Copyright © Jason Voegele
The Holocaust is a difficult topic to deal with as subject matter for a work of art; its horrors have been explicitly brought to light countless times in several different formats and knowledge of these horrors has pervaded our society such that nearly everyone has been exposed to them in some way or another. In order to tell an effective story about the Holocaust, one must do more than shock the reader with the evils that took place in concentration camps or Jewish ghettos--this has been done once and for all by those who lived through it. In his book Schindler's List, novelist and playwright Thomas Keneally goes beyond such shock value by telling of the profound goodness that emerged--from such unspeakable evil--in the character of prison camp Direktor Oskar Schindler and his Schindlerjuden.
Schindler's List, although based on the true story of the events surrounding Oskar Schindler's life during World War II--primarily how he came to save more than 1,100 Jews from the gas chambers by employing them in his factory--is technically a novel. However, the work is not fiction. As Keneally explains in his author's note, "fiction would debase the record...and I have attempted to distinguish between reality and myths that are likely to attach themselves to a man of Oskar's stature...most exchanges and conversations, and all events, are based on the detailed recollections of the Schindlerjuden (Schindler's Jews), of Schindler himself, and of other witnesses to Oskar's acts of outrageous rescue." In his telling of the story, Keneally's sure-handed prose adds credibility and its occasional delve into the poetic adds great emotional weight. The effect of such a telling is that of a slow toxin that siezes the reader by the heart and squeezes to the point of anguish, leading to a novel that is both deeply moving and absolutely believable.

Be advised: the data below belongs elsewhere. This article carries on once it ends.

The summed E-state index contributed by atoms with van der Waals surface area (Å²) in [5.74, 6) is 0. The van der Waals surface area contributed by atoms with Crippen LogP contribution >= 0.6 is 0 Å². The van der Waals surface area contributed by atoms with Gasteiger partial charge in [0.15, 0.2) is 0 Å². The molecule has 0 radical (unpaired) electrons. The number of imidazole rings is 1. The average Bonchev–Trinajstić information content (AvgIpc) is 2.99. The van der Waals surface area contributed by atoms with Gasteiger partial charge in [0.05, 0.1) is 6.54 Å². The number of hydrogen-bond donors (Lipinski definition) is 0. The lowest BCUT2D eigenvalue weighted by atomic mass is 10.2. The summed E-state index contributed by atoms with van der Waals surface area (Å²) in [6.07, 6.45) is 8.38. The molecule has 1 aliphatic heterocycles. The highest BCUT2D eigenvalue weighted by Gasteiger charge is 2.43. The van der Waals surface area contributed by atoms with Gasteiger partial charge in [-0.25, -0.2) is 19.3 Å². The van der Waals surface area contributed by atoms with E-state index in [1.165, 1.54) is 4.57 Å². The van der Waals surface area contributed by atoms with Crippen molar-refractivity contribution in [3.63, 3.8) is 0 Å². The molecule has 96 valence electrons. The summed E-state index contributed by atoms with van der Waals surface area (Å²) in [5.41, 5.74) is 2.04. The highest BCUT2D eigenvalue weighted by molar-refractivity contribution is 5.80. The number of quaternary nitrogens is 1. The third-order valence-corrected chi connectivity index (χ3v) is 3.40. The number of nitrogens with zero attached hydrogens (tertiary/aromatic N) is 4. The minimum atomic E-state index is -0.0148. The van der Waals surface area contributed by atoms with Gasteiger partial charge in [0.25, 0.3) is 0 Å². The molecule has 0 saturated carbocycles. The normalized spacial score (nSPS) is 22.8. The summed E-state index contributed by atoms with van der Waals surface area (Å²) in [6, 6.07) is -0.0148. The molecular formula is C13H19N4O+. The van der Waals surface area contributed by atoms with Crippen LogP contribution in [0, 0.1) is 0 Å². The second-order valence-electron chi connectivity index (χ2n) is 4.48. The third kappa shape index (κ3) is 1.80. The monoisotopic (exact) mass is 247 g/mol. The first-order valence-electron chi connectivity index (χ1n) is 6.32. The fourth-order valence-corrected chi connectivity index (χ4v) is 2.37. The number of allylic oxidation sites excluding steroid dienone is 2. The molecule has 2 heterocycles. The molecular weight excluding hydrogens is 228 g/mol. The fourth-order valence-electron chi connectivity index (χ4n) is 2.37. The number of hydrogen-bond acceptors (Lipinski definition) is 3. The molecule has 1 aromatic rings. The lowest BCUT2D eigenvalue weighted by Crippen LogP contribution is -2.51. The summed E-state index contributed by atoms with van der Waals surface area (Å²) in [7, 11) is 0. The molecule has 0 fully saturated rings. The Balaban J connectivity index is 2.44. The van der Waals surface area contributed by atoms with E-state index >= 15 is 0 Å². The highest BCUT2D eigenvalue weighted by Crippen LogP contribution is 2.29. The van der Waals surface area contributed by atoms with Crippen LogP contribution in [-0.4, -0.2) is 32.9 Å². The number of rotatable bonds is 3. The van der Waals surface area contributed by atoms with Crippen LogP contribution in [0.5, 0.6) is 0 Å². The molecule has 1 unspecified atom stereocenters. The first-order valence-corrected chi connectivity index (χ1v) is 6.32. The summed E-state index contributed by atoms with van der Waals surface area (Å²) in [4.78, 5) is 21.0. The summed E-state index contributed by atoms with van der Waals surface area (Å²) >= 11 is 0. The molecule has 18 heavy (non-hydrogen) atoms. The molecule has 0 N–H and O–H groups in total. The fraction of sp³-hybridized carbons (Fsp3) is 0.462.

As for the story itself, Keneally focuses mostly on the actions and ambitions of Schindler, leaving the horror stories recessed in the background, creeping around the edges. When such evils are brought to the forefront of the tale, they are potent and real, but somehow serve more as chiaroscuro to the divine goodness of Schindler's deeds. Thus it is that much more effective when Schindler spends every bit of his entire life's fortune to literally buy life for as many of the Jews as he possibly can. When all is said and done, Keneally has done no less than consecrate the sanctity of life by weighing its importance against that of essentially meaningless things such as money.
Schindler's List, by telling the story of a good man living in such evil times, has become an important addition to Holocaust literature. In showing what Schindler did--against all odds, perhaps even considered crimes against "humanity" (at least blond-haired blue-eyed humanity) by his "superiors"--Thomas Keneally has shown us that one man can make a difference. Amazing to think what could be done if we all worked together.